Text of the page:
We’re discussing assembling another anthology later in the year. For that one, I’m toying with the idea of delving further into the life of a more minor character from the series, one I haven’t had the opportunity to really explore. What I’ve discovered through this process is that short stories can be a great tool for character development, a chance to see how a tangential story line can have an impact. As Joe said, this is a great format to do that kind of exploration.

The anthology is available on Amazon and at Smashwords for the bargain price of $2.99.





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Blood Remains: A ghost story

This week the Killers are blogging about The Kill Zone’s new e-collection of original short stories, Fresh Kills (available on Kindle, Smashwords, and Scribd). I’m excited and honored to have my short story, ‘Blood Remains,’ included in the anthology. At its heart, ‘Blood Remains’ is a ghost story. I was inspired to write it after reading a newspaper headline (it would be a spoiler if I told you what the headline was). When I read the article I started to wonder, “What if?” As in, what if this happened, and then that?  That thought process energized my creative “boys in the basement” (Jim discussed this creative process in his Sunday post). The end result was a paranormal story: A victim of childhood abuse returns home after many years  only to discover that while memories fade, blood remains. 

The story breaks ground for me in a couple of ways: It’s my first published short story; it’s also a new genre for my writing. A bit of background: I had been developing “Blood Remains” as a novel until Jim suggested that we publish an e-collection of short stories. I narrowed the focus down to what would have been the end of the novel, and reshaped it as a short story.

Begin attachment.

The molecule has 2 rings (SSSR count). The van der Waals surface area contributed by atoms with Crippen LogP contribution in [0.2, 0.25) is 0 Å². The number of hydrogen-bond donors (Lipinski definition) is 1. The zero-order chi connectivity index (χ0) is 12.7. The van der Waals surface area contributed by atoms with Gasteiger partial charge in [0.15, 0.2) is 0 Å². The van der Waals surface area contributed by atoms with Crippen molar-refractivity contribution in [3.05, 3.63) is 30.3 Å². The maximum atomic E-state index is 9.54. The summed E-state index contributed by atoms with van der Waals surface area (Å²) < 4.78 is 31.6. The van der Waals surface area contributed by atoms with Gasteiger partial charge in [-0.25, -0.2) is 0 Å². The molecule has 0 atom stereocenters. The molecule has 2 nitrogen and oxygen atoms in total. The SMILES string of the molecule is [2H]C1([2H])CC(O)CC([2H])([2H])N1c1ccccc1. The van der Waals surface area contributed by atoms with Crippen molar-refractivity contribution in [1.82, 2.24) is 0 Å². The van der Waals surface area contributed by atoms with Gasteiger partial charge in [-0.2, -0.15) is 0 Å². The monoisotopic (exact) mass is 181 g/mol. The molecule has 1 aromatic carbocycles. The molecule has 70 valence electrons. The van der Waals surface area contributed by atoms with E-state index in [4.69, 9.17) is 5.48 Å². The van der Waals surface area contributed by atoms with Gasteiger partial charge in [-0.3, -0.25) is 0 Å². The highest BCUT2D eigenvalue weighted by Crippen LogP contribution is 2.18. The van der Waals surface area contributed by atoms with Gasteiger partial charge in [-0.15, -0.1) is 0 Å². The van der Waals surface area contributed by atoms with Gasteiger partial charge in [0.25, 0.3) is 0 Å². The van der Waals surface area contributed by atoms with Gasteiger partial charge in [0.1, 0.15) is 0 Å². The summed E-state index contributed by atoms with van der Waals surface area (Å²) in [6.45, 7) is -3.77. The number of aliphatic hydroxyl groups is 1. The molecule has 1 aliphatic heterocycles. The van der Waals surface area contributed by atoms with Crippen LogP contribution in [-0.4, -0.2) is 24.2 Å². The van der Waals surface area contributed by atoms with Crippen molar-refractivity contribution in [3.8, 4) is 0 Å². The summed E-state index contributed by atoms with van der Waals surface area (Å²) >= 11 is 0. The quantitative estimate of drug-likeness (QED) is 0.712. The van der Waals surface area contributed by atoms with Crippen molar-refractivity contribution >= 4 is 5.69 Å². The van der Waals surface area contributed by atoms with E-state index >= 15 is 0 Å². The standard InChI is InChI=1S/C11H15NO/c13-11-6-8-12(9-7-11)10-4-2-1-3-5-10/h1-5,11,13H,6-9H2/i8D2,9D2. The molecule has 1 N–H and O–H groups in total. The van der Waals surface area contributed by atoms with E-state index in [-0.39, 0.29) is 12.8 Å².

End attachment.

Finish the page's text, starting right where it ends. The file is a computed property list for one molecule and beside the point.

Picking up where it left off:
About making the e-jump

Plunging into the e-book world can be as intimidating for authors as it is for readers (And for publishers, too: Here’s a recent update on the Amazon vs. Macmillan spat). I received a Kindle DX from Santa for Christmas, and I felt very tentative as I downloaded my first few books. I  soon discovered to my delight that some classic books are available on Kindle for free. Then I learned how to enlarge the text so I don’t need reading glasses. Now I’m an e-book convert, carrying my Kindle around with me everywhere. A Kindle application for PCs is available for free, by the way (Click here). Of course, Apple has now debuted the iPad, so the e-book war is officially on. It’s going to be like Rome versus the Barbarians. (Although I’m not sure which side is Rome, and which the Barbarians). It’ll be interesting to see what the e-book landscape is like a few years from now.

Have you made the e-book plunge? How’s the water?



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TKZ Short Story Collection ‘Fresh Kills’ Debuts!

by Clare Langley-Hawthorne

Well, you’ve seen us discuss the e-book revolution, and now we at The Kill Zone have jumped right on in – producing our own e-book anthology of killer stories. All week we’re going to give you a sneak ‘behind the scenes’ insight into each of our stories – but the best thing you can do (of course!) is buy and download the anthology for yourself. Fresh Kills is available on Kindle at Amazon and in a variety of e-book formats at Smashwords.